Going Cruelty Free

Going cruelty-free, no matter how long you have been using makeup is doing the right thing. Animals do not need to suffer for us to feel or look beautiful and, the more access we have to information, the more people have made the change. There are no hard and fast rules about how you go cruelty-free, though. 


The bunny isn’t the be-all and end-all. Sadly many companies will add bunnies to their packaging, but they are the legitimate one. So pay attention to the packaging when you are making a purchase. This goes double if you like to buy new brands and dupes online. 

The real cruelty-free bunny, the leaping bunny, means they have been tested and approved by a regulating body - which has standards to be met. 


This can be tricky. Terminology matters. If you tweet a company and ask if their products are made in China, and they say ‘no,’ that doesn’t mean anything other than their warehouse is elsewhere. If you ask, the more specific ‘do you sell your products in China, do you sell X product there?’ If the answer is yes they sell there it is not going to be cruelty-free. Brands have to opt-out of selling in China to be genuinely cruelty-free. Chinese laws mean that makeup brands who sell there are required by law to test products on animals in order to trade in mainland China. 


This doesn’t mean that you are safe just by shopping E.U. brands. There is a ban on the marketing and sales of makeup that has been tested on animals in the E.U. However, many makeup brands are international - meaning this doesn’t apply to them at all. So they are free to test on animals elsewhere and then sell anywhere they like. You can tweet the brands for more information, or do some research online to find what you need.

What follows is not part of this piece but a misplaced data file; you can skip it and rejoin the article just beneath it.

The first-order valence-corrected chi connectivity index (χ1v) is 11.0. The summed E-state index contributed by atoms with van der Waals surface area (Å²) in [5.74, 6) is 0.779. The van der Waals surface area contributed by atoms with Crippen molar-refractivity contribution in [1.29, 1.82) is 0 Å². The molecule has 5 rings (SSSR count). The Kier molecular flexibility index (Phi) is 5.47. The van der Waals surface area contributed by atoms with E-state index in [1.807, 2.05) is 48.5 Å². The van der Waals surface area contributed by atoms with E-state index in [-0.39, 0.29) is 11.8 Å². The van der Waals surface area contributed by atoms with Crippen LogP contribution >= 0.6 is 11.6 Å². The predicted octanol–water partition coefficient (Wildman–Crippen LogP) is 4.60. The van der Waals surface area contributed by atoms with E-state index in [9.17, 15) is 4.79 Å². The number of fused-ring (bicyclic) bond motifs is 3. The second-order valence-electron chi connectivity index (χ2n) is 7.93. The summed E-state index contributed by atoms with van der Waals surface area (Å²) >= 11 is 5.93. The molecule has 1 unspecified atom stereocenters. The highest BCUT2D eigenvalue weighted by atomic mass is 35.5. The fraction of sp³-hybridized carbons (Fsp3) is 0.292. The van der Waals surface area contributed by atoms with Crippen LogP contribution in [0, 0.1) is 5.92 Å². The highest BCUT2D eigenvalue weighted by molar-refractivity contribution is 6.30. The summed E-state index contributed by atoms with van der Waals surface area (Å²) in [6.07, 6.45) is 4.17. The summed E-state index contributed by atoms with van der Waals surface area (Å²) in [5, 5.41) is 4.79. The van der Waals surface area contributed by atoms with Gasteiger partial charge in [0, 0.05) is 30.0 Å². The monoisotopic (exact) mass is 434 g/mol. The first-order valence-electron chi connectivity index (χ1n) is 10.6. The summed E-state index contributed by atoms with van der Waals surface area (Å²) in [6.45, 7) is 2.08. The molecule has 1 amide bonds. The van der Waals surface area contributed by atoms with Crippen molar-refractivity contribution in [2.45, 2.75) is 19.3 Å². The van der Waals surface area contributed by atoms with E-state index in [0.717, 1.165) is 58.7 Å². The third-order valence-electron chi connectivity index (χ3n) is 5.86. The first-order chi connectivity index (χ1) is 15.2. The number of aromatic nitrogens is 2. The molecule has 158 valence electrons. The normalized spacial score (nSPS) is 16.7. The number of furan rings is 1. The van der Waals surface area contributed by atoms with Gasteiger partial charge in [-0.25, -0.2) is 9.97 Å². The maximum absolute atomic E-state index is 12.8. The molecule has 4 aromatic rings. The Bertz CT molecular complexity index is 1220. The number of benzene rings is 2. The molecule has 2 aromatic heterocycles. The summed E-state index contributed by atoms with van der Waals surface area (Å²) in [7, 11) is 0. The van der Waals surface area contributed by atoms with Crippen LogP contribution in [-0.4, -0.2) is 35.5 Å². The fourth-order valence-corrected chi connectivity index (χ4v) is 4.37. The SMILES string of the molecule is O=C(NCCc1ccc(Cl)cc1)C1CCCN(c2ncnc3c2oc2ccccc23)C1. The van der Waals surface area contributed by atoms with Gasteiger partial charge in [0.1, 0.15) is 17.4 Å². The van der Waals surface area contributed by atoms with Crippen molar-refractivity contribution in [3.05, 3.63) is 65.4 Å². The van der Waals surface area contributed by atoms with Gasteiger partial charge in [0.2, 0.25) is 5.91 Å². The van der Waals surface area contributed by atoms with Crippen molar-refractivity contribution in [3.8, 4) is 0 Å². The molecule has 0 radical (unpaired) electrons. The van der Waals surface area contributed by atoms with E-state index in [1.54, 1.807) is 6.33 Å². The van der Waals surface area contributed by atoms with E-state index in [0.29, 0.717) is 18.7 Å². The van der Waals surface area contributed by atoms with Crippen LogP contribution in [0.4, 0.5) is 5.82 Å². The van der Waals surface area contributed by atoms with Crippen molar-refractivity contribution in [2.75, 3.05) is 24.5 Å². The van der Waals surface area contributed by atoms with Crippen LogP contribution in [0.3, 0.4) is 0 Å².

Semantics again, but they will still make a difference if you are asking a brand directly. If you ask them, are their ‘products cruelty-free?’ They can pretty much say yes. There is no real, in stone, definitions of cruelty-free. But if you ask ‘are your ingredients tested on animals?’ that is a yes or no reply. 


When you start making the switch, don’t rush to do it all at once. Swap out product by product to give yourself time to adjust to using new shades and formulas. When you see that you are coming to the end of say, foundation, start looking for samples from cruelty-free brands. So that when the time comes you won’t waste money buying shades that don’t match. It is essential that when you are switching to cruelty-free, that you remember that some of your current brushes are animal hair. It is probably just time to invest in a gorgeous synthetic eye brush set instead. 

Have fun! There is nothing as exciting as finding new brands to test out when you are a makeup lover, especially when it involves saving animals. 

*affiliant post 

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